This study elaborates a theory of the Court’s responses to the President’s power to control the implementation of its cases.  The central idea is that in certain cases, the Court must be aware of how the President and executive branch will be implement those cases, and will alter their decision-making ex ante to reduce the probability of disobedience.  This study finds that the Court is more likely to rule in favor of the federal government in lateral cases, as the President grows more ideologically distant from the Court median.  Then this study investigates the mitigating and exacerbating factors in this relationship, finding that executive orders sharpen the effect of this threat on Court behavior, and that the effect is conditional on how long the President has been in office, and whether the President is in the last year of the second term.

          Many cases that the Supreme Court hears require little in the way of direct executive involvement.  But in cases where the executive branch implements policies created by the courts, signals of defiance should concern the Court.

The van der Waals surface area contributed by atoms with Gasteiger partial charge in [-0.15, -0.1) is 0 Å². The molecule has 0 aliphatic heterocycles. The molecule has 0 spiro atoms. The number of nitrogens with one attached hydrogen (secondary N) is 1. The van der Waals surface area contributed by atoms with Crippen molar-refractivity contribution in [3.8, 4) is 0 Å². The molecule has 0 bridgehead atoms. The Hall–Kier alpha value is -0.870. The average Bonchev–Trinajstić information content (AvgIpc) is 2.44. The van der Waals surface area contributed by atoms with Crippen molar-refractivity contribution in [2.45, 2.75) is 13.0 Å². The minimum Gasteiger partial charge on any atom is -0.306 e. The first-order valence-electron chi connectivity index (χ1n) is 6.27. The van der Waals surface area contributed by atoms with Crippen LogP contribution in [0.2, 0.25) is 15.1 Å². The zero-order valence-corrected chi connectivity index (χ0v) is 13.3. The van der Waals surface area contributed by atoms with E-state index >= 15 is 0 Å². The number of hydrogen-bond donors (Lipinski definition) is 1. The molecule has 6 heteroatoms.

In the first section of this chapter, I develop a theory of Court behavior under conditions that would favor executive non-implementation.  Next, I subject the theory to a battery of empirical tests. In the third and fourth sections, I develop and test a theory of conditional effects: the political factors that exacerbate or mitigate the concern of the Court in cases where the executive branch is responsible for implementation. 

          These effects include the number of executive orders that a President has issued in lateral issue areas, as well as the duration of the President’s time in office, and the presence of an election year.  My future research will expand this investigation of conditional effects into other political environments, and explore the Court’s behavior in non-federal lateral cases.  The theory will be somewhat different here: while the Court worries over the implementation of federal-lateral cases because those cases depend upon the power of the executive branch, in non-federal cases, the Court may have to rely on the federal government as an ally to enforce compliance by other government authorities, much like the judicial branch’s failure to enforce desegregation on their own.  Failure to secure this compliance can leave the Court weakened in the public eye.